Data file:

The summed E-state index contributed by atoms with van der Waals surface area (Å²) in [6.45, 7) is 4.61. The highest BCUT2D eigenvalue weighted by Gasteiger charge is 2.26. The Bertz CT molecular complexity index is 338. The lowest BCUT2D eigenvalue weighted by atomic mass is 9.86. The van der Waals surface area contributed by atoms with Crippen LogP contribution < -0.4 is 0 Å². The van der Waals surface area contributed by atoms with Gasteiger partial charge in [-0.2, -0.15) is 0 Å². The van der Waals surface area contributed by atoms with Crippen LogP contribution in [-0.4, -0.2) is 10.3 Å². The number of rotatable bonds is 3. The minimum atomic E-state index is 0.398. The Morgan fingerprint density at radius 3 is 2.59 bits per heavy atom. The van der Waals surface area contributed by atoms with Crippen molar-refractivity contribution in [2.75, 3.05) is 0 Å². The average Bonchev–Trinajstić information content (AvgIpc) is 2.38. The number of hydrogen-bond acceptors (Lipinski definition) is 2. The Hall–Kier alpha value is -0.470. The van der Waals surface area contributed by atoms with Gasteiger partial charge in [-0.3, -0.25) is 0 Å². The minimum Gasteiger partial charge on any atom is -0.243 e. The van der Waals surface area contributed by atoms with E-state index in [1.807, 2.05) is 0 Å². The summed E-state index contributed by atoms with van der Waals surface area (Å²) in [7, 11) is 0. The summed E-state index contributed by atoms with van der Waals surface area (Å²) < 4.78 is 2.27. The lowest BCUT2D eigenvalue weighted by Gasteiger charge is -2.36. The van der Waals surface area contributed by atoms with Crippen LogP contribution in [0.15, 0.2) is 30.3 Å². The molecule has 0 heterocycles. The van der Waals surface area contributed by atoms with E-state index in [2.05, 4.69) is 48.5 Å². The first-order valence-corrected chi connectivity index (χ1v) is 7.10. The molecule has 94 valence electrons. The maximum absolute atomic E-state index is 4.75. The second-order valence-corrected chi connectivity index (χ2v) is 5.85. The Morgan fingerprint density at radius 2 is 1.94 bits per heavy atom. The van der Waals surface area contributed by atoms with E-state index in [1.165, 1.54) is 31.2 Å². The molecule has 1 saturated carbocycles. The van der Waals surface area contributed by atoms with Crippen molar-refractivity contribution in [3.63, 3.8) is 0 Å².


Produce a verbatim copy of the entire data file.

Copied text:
The summed E-state index contributed by atoms with van der Waals surface area (Å²) in [6.45, 7) is 4.61. The highest BCUT2D eigenvalue weighted by Gasteiger charge is 2.26. The Bertz CT molecular complexity index is 338. The lowest BCUT2D eigenvalue weighted by atomic mass is 9.86. The van der Waals surface area contributed by atoms with Crippen LogP contribution < -0.4 is 0 Å². The van der Waals surface area contributed by atoms with Gasteiger partial charge in [-0.2, -0.15) is 0 Å². The van der Waals surface area contributed by atoms with Crippen LogP contribution in [-0.4, -0.2) is 10.3 Å². The number of rotatable bonds is 3. The minimum atomic E-state index is 0.398. The Morgan fingerprint density at radius 3 is 2.59 bits per heavy atom. The van der Waals surface area contributed by atoms with Crippen molar-refractivity contribution in [2.75, 3.05) is 0 Å². The average Bonchev–Trinajstić information content (AvgIpc) is 2.38. The number of hydrogen-bond acceptors (Lipinski definition) is 2. The Hall–Kier alpha value is -0.470. The van der Waals surface area contributed by atoms with Gasteiger partial charge in [-0.3, -0.25) is 0 Å². The minimum Gasteiger partial charge on any atom is -0.243 e. The van der Waals surface area contributed by atoms with E-state index in [1.807, 2.05) is 0 Å². The summed E-state index contributed by atoms with van der Waals surface area (Å²) in [7, 11) is 0. The summed E-state index contributed by atoms with van der Waals surface area (Å²) < 4.78 is 2.27. The lowest BCUT2D eigenvalue weighted by Gasteiger charge is -2.36. The van der Waals surface area contributed by atoms with Crippen LogP contribution in [0.15, 0.2) is 30.3 Å². The molecule has 0 heterocycles. The van der Waals surface area contributed by atoms with E-state index in [2.05, 4.69) is 48.5 Å². The first-order valence-corrected chi connectivity index (χ1v) is 7.10. The molecule has 94 valence electrons. The maximum absolute atomic E-state index is 4.75. The second-order valence-corrected chi connectivity index (χ2v) is 5.85. The Morgan fingerprint density at radius 2 is 1.94 bits per heavy atom. The van der Waals surface area contributed by atoms with E-state index in [1.165, 1.54) is 31.2 Å². The molecule has 1 saturated carbocycles. The van der Waals surface area contributed by atoms with Crippen molar-refractivity contribution in [3.63, 3.8) is 0 Å².